Situated Cognition, the Immersive Learning Environment & Backwards Design

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Situated Cognition, the Immersive Learning Environment & Backwards Design

  1. 1. Situated Cognition, the Immersive Learning Environment & Backwards Design Presented in collaboration by Josh Parkinson & Bobbi-Jo Talboys
  2. 2. Situated Cognition
  3. 3. Situated Cognition • Theorizied by John Seely Brown; Allan Collins; Paul Duguid – Learning in the classroom and life experiences association. – Knowledge is doing. – Stoves are Hot!! • Developed through activities – Set of tools – Learning as a result of culture. – Real life into learning. – Learning not always into real life. – Book Smart vs. Street Smart John Seely Brown Allan Collins Paul Duguid
  4. 4. Developing a Learning Environment based upon Situated Cognition Theory Situated Cognition in Theoretical and Practical Context Brent G. Wilson and Karen Madsen Myers http://carbon.ucdenver.edu/~bwilson/SitCog.html • Think beyond the psychology-based learning theories: ⁻ Anthropology ⁻ Critical theory ⁻ Political science • Not one theory is better; be flexible less rigid. Two major points:
  5. 5. Situated Cognition Principles: Learning Environments 11 principles to follow when creating a learning environment based off of the Situated Cognition Theory Table taken from: Wilson, B. G., & Myers, K. M. (2000). Situated cognition in theoretical and practical context. Theoretical foundations of learning environments, 57-88.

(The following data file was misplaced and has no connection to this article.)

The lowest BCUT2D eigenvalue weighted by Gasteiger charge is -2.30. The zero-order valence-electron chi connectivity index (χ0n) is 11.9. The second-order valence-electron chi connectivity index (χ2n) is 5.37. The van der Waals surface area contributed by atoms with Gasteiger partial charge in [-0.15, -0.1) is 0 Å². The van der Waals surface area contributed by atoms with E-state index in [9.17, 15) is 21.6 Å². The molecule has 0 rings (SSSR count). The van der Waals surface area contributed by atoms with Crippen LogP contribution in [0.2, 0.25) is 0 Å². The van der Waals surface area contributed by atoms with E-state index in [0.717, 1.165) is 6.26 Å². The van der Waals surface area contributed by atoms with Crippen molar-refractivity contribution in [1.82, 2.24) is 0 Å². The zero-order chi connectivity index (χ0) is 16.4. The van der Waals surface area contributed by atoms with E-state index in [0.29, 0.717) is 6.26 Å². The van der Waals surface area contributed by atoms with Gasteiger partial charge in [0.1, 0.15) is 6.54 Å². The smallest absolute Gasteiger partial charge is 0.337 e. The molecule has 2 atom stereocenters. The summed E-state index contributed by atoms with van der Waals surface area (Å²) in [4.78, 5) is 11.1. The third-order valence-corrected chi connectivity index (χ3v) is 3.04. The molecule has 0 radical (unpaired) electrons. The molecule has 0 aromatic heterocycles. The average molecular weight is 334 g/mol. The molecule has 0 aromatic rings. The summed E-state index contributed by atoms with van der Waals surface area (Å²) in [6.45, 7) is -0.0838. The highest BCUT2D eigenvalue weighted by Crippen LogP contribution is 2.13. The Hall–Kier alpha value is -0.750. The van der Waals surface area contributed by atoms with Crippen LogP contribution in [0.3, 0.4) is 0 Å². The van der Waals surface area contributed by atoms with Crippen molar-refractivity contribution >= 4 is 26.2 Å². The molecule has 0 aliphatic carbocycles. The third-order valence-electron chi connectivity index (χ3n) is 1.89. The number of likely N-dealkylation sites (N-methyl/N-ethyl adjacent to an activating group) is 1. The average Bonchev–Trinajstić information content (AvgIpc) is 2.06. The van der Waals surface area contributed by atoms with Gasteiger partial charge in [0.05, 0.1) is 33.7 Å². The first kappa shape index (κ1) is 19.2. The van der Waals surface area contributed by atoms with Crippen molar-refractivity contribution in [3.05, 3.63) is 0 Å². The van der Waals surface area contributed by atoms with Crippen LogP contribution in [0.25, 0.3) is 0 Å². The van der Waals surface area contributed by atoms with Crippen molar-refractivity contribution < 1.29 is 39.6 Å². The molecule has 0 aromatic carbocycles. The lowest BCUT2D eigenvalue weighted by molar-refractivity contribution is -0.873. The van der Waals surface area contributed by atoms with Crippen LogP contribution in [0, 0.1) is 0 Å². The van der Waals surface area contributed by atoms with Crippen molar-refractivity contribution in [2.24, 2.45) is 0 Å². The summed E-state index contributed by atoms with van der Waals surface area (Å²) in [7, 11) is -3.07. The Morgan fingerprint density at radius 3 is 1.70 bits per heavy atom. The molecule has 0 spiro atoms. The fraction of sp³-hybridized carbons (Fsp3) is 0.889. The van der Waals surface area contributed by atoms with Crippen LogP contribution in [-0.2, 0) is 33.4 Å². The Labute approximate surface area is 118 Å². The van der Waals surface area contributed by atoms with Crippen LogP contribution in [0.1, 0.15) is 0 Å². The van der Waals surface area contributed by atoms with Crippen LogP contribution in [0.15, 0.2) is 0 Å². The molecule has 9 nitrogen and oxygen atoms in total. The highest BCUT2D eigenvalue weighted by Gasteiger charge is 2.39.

6. 6. Thinking and learning make sense only within particular situations.Learning in context •All thinking, learning, and cognition is situated within particular contexts; there is no such thing as non-situated learning. People act and construct meaning within communities of practice.Communities of practice •These communities are powerful repositories and conveyors of meaning and serve to legitimate action. Communities construct and define appropriate discourse practices. Learning is seen in terms of belonging and participating in communities of practice. Learning as active participation •Learning is seen as a dialectical process of interaction with other people, tools, and the physical world. Cognition is tied to action - either direct physical action or deliberate reflection and internal action. To understand what is learned is to see how it is learned within the activity context. Knowledge is located in the actions of persons and groups.Knowledge in action •Knowledge evolves as we participate in and negotiate our way through new situations. The development of knowledge and competence, like the development of language, involves continued knowledge-using activity in authentic situations. Cognition depends on the use of a variety of artifacts and tools, chiefly language and culture.Mediation of artifacts •These tools and constructed environments constitute the mediums, forms, or worlds through which cognition takes place. Problem solving involves reasoning about purposes in relationship to the resources and tools which a situation affords. Tools embody the history of a culture. Tools and artifacts as cultural repositories •They enable thought and intellectual processes and constrain or limit that thought. They also provide powerful means of transmitting culture.